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1.
J Infect Dis ; 2022 Jul 27.
Article in English | MEDLINE | ID: covidwho-1961062

ABSTRACT

BACKGROUND: The open-label RECOVERY study reported improved survival in hospitalized, SARS-CoV-2 seronegative patients treated with casirivimab and imdevimab (CAS + IMD). METHODS: In this phase I/II/III, double-blind, placebo-controlled trial conducted prior to widespread circulation of Delta and Omicron, hospitalized COVID-19 patients were randomized (1:1:1) to 2.4 g or 8.0 g CAS + IMD or placebo, and characterized at baseline for viral load and SARS-CoV-2 serostatus. RESULTS: 1336 patients on low-flow or no supplemental (low-flow/no) oxygen were treated. The primary endpoint was met: in seronegative patients, the least-squares mean difference (CAS + IMD versus placebo) for time-weighted average change from baseline in viral load through day 7 was -0.28 log10 copies/mL (95% CI, -0.51 to -0.05; P = .0172). The primary clinical analysis of death or mechanical ventilation (death/MV) from day 6-29 in patients with high viral load had a strong positive trend but did not reach significance. CAS + IMD numerically reduced all-cause mortality in seronegative patients through day 29 (relative risk reduction, 55.6%; 95% CI, 24.2-74.0). No safety concerns were noted. CONCLUSIONS: In hospitalized COVID-19 patients on low-flow/no oxygen, CAS + IMD reduced viral load and likely improves clinical outcomes in the overall population, with the benefit driven by seronegative patients, and no harm observed in seropositive patients.

2.
Clin Infect Dis ; 2022 Feb 26.
Article in English | MEDLINE | ID: covidwho-1886374

ABSTRACT

BACKGROUND: Open-label platform trials and a prospective meta-analysis suggest efficacy of anti-IL-6R therapies in hospitalized patients with COVID-19 receiving corticosteroids. This study evaluated the efficacy and safety of sarilumab, an anti-IL-6R monoclonal antibody, in the treatment of hospitalized patients with COVID-19. METHODS: In this adaptive, phase 2/3, randomized, double-blind, placebo-controlled trial, adults hospitalized with COVID-19 (ClinicalTrials.gov: NCT04315298) received intravenous sarilumab or placebo. The phase 3 primary analysis population included patients with critical COVID-19 receiving mechanical ventilation randomized to sarilumab 400 mg or placebo. The primary outcome was proportion of patients with ≥1-point improvement in clinical status from baseline to day 22. RESULTS: There were 457 and 1365 patients randomized and treated in phases 2 and 3, respectively. In phase 3, patients with critical COVID-19 receiving mechanical ventilation (n = 298; 28.2% on corticosteroids), the proportion with ≥1-point improvement in clinical status (alive, not receiving mechanical ventilation) at day 22 was 43.2% in sarilumab and 35.5% in placebo (risk difference +7.5%; 95% CI, -7.4 to 21.3; P = .3261), a relative risk improvement of 21.7%. In post-hoc analyses pooling phase 2 and 3 critical patients receiving mechanical ventilation, the hazard ratio for death in sarilumab versus placebo was 0.76 (95% CI, .51-1.13) overall and 0.49 (95% CI, .25-.94) in patients receiving corticosteroids at baseline. CONCLUSIONS: This study did not establish the efficacy of sarilumab in hospitalized patients with severe/critical COVID-19. Post-hoc analyses were consistent with other studies that found a benefit of sarilumab in patients receiving corticosteroids.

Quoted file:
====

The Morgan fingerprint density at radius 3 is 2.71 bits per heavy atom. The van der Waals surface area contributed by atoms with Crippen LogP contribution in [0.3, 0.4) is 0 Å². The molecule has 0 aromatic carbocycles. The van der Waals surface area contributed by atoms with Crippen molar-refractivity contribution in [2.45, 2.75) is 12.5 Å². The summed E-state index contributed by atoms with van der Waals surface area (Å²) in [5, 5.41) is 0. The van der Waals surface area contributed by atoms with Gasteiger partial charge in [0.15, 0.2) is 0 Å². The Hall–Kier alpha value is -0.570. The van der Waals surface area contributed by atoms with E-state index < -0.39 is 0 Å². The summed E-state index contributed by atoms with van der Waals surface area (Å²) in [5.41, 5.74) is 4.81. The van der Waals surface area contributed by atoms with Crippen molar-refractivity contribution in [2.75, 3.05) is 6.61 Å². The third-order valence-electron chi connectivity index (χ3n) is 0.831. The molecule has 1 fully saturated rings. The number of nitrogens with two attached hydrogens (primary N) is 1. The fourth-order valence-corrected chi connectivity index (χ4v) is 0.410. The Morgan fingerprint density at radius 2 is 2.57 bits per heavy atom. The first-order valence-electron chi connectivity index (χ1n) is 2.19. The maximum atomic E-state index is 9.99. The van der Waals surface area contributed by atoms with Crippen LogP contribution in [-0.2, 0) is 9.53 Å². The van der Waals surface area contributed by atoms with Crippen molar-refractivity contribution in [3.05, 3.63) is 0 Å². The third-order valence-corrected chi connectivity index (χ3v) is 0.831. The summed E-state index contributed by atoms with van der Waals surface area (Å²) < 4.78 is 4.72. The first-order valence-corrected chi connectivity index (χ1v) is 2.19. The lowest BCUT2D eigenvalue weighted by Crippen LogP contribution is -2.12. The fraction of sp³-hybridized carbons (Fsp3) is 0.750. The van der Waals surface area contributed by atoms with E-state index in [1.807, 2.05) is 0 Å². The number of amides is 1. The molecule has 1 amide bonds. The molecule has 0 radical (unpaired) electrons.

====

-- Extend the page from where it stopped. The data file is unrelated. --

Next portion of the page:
3.
Lancet ; 399(10323): 461-472, 2022 01 29.
Article in English | MEDLINE | ID: covidwho-1641748

ABSTRACT